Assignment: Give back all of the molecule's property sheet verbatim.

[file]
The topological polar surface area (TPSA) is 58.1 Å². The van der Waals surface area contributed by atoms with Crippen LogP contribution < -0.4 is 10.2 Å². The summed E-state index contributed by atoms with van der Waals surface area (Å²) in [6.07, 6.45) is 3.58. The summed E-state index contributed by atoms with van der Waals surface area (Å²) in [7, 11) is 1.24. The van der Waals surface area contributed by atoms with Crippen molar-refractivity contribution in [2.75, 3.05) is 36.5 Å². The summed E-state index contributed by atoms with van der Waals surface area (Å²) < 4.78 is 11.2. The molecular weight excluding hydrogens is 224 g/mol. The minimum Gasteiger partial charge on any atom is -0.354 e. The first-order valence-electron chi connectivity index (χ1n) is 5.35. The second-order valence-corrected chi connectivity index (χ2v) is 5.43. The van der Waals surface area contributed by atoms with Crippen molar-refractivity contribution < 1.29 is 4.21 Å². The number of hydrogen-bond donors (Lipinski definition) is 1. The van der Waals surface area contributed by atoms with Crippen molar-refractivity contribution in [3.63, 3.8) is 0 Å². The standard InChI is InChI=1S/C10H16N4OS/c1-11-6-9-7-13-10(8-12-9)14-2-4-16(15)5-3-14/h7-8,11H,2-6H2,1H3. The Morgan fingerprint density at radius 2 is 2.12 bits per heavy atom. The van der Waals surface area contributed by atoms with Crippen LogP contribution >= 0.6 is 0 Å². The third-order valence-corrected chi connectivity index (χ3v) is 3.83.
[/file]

The topological polar surface area (TPSA) is 58.1 Å². The van der Waals surface area contributed by atoms with Crippen LogP contribution < -0.4 is 10.2 Å². The summed E-state index contributed by atoms with van der Waals surface area (Å²) in [6.07, 6.45) is 3.58. The summed E-state index contributed by atoms with van der Waals surface area (Å²) in [7, 11) is 1.24. The van der Waals surface area contributed by atoms with Crippen molar-refractivity contribution in [2.75, 3.05) is 36.5 Å². The summed E-state index contributed by atoms with van der Waals surface area (Å²) < 4.78 is 11.2. The molecular weight excluding hydrogens is 224 g/mol. The minimum Gasteiger partial charge on any atom is -0.354 e. The first-order valence-electron chi connectivity index (χ1n) is 5.35. The second-order valence-corrected chi connectivity index (χ2v) is 5.43. The van der Waals surface area contributed by atoms with Crippen molar-refractivity contribution < 1.29 is 4.21 Å². The number of hydrogen-bond donors (Lipinski definition) is 1. The van der Waals surface area contributed by atoms with Crippen molar-refractivity contribution in [3.63, 3.8) is 0 Å². The standard InChI is InChI=1S/C10H16N4OS/c1-11-6-9-7-13-10(8-12-9)14-2-4-16(15)5-3-14/h7-8,11H,2-6H2,1H3. The Morgan fingerprint density at radius 2 is 2.12 bits per heavy atom. The van der Waals surface area contributed by atoms with Crippen LogP contribution >= 0.6 is 0 Å². The third-order valence-corrected chi connectivity index (χ3v) is 3.83.